A New Hampshire folk legend has grown up around a crudely painted piece of graffiti on a stone outcropping near a rural highway roadside.
Newbury, New Hampshire is a small town, home to a little over 2,000 people and a piece of roadside graffiti that reads: “Chicken Farmer, I still love you.” As local legend has it, the original message: “Chicken Farmer, I love you.” was written on the rock sometime in the late 1980s (in some reports as early as the 1970s) by a shy teenage boy who had an eye for a young schoolgirl who lived on the small chicken farm across the street from the jutting rock where the boy painted his love note. He was reluctant to approach the girl in person so he settled for a less personal but more public way of reaching out to her by using a paintbrush and a chunk of granite to deliver the message. The awkwardly hand-painted love note remained on the rock and, but for the weather and growing vegetation, was unmolested for years.
One night in the early aughts the sign was repainted to the current message by an unknown hand. On occasion someone would clear away the brush blocking the sign from view and the letters would be spruced up again. The sign had become a local institution and was cared for like any other landmark so that it could continue being enjoyed by passers-by.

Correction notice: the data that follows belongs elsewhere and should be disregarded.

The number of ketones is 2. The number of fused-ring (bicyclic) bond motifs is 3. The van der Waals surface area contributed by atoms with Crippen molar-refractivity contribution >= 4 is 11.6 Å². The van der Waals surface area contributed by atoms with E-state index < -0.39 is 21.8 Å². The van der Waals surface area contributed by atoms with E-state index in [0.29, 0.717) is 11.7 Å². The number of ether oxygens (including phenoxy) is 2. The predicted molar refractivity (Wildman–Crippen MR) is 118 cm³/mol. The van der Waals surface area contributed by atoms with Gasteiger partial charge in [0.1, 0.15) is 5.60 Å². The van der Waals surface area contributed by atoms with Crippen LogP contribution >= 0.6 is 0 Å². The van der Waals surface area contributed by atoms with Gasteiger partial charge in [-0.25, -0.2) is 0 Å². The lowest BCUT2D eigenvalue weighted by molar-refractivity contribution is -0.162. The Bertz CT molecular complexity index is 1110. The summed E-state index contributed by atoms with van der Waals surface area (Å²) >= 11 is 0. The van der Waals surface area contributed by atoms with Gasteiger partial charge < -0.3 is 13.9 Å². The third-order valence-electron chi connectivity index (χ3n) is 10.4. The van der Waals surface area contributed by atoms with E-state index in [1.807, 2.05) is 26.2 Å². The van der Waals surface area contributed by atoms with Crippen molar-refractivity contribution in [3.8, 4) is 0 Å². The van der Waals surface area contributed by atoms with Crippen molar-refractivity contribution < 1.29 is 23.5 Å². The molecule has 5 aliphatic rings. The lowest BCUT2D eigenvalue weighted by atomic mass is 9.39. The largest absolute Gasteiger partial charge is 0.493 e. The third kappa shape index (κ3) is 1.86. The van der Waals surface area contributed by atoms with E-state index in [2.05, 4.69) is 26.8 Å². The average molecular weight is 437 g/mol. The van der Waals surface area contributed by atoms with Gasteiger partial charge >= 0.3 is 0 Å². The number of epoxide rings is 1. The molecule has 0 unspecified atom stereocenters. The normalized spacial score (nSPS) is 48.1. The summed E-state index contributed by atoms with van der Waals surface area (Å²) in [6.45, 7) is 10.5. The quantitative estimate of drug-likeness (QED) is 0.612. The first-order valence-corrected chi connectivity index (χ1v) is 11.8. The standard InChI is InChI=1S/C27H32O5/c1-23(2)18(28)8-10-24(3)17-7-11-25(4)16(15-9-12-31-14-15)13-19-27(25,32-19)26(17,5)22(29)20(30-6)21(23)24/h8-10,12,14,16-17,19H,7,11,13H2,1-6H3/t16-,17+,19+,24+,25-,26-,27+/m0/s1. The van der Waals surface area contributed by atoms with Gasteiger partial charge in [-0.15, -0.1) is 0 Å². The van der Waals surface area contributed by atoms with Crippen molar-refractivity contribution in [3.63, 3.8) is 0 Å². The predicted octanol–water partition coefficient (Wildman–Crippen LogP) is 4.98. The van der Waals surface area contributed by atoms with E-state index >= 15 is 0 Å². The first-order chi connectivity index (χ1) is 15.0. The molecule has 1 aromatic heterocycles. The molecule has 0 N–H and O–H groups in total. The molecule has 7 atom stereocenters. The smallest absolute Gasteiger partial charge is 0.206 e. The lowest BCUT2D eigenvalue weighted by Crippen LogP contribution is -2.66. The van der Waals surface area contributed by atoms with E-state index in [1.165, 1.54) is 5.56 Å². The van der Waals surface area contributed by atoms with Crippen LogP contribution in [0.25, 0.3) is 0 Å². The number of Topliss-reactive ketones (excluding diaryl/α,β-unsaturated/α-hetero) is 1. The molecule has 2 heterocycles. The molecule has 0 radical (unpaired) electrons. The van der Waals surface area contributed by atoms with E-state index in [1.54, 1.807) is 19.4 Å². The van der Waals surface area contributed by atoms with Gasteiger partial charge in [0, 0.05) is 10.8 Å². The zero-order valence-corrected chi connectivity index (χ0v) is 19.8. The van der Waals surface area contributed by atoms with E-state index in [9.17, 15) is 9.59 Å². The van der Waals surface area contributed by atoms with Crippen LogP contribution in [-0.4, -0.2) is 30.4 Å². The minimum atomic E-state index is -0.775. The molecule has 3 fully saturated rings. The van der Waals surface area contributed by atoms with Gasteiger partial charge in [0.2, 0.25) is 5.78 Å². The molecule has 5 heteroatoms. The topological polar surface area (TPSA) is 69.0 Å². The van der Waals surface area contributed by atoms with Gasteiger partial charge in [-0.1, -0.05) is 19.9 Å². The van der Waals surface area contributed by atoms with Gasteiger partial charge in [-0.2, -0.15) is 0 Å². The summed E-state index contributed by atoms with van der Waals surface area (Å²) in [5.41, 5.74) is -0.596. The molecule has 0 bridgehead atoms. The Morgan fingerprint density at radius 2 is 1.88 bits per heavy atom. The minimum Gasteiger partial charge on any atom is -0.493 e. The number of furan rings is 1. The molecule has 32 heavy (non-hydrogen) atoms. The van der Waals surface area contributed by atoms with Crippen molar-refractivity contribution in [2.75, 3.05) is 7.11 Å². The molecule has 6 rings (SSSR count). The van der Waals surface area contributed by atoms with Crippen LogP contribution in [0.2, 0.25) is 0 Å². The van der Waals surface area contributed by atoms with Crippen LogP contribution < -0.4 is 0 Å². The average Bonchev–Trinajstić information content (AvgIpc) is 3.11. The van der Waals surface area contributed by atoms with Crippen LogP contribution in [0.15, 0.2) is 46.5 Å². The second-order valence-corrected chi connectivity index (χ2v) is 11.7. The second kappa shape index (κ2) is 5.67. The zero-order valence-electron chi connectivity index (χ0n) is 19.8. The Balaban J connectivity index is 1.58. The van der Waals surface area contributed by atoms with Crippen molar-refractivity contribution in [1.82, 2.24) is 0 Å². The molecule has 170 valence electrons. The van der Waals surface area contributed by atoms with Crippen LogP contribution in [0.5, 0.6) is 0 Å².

In April of 2011 some busybody ended up lodging a complaint about graffiti, and the rock was painted over by a member of the Department of Transportation in a fit of responsive customer service. The painted-over space didn’t remain empty for long and a newly repainted Chicken Farmer message reappeared along the side of Route 103 once again. There the words of long lost love remain to this day and in perpetuity thanks to a petition organized by townsfolk intent on keeping this odd little piece of local folklore intact.